What are the peroneal tendons and what is tendonitis?
The peroneal tendons consist of two tendons (peroneus brevis and longus) that run along the outer aspect of the lower leg, eventually coursing along the outer aspect of the ankle and inserting to the undersurface of the foot bones. These tendons function to plantarflex (i.e. point your foot downwards) and evert (tilting of the sole of the foot away from the body’s midline) the foot. Tendonitis usually occurs from overuse and is associated with many activities. Running tends to be the most common. Tendonitis can also occur after trauma. Some patients may also have abnormal anatomy that predisposes their peroneal tendons to increased forces during activities.
Pain around the outside of the ankle that radiates to the undersurface of the foot is usually the most common symptom. This pain tends to worsen with activity, particularly running. The peroneal tendons may sublux (i.e. temporarily slip) out of its proper alignment. This subluxation is often painful and associated with a clicking or snapping sensation. Rest usually decreases pain, yet in cases of severe inflammation, pain may also be present at rest.
An x-ray is typically ordered to rule out fracture and other bony pathology. An MRI may be ordered to further assess for tendon tears and other soft tissue pathology. It is important to note that if the tendon only subluxates with activity, it may appear to be in proper anatomical position at the time of the MRI.
Nonoperative treatment is first-line and primarily consists of activity modification. Inflammation will only worsen if activities that cause pain are continued. It is therefore extremely important to back down on these activities. Patients who do not modify their activities end up worsening their condition and prolonging their recovery.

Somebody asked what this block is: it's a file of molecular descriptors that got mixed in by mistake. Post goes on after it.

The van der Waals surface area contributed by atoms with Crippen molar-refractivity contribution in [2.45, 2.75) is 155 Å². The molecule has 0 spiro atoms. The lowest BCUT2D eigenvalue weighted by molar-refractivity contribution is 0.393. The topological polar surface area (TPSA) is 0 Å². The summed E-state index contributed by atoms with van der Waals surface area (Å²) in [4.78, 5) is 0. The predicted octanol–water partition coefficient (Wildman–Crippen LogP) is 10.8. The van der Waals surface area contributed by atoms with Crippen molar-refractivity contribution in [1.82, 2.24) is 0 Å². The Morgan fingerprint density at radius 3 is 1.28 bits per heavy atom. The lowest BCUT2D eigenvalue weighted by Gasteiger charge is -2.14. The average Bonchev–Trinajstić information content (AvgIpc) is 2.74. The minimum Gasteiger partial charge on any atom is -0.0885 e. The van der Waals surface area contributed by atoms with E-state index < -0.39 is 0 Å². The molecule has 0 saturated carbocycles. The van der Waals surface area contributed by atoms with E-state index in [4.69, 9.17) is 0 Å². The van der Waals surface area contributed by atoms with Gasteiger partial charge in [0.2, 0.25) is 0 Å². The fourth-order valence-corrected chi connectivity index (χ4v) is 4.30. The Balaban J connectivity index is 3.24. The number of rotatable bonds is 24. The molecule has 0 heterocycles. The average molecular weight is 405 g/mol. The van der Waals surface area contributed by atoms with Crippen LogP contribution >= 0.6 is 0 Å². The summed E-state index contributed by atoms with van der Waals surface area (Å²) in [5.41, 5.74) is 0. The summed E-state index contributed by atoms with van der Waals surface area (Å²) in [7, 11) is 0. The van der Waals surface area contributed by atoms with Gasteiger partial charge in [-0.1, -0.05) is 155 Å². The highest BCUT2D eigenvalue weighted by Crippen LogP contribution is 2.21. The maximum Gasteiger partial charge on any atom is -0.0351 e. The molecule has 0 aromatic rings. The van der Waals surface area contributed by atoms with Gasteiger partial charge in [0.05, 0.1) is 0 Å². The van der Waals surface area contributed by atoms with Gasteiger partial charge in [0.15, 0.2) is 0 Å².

Physical therapy along with some form of immobilization outside of therapy for approximately 6 weeks is usually recommended. A lace-up ankle brace is worn in the majority of cases. Patients with more severe cases or recurrent tendon subluxation will often be placed into a walking boot for better immobilization and protection. NSAID medications such as Advil or Aleve (so long as not contraindicated) may be recommended to help decrease inflammation. Icing the affected area early on in the disease may also help decrease inflammation and pain.
Surgery is usually considered for cases that have failed nonoperative treatment. Surgical management involves debriding the tendon of inflammatory tissue and securing the tendon in its normal anatomic position in the case of tendon subluxation.
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After surgery, patients will usually stay in a cam boot for approximately 4 weeks and then be transitioned into a lace up brace, followed by physical therapy for at least 6 weeks. Full recovery usually occurs at about 3 months after surgery.
Immediate Post-Operative Instructions
Please refer to the following pages for more information:
*It is important to note that all of the information above is not specific to anyone and is subject to change based on many different factors including but not limited to individual patient, diagnosis, and treatment specific variables. It is provided as an educational service and is not intended to serve as medical advice. Anyone seeking specific orthopedic advice or assistance should consult Dr. Steven Lee or an orthopedic specialist of your choice.
*Dr. Steven Lee is a board certified orthopedic surgeon and is double fellowship trained in the areas of Hand and Upper Extremity Surgery, and Sports Medicine. He has offices in New York City, Scarsdale, and Westbury Long Island.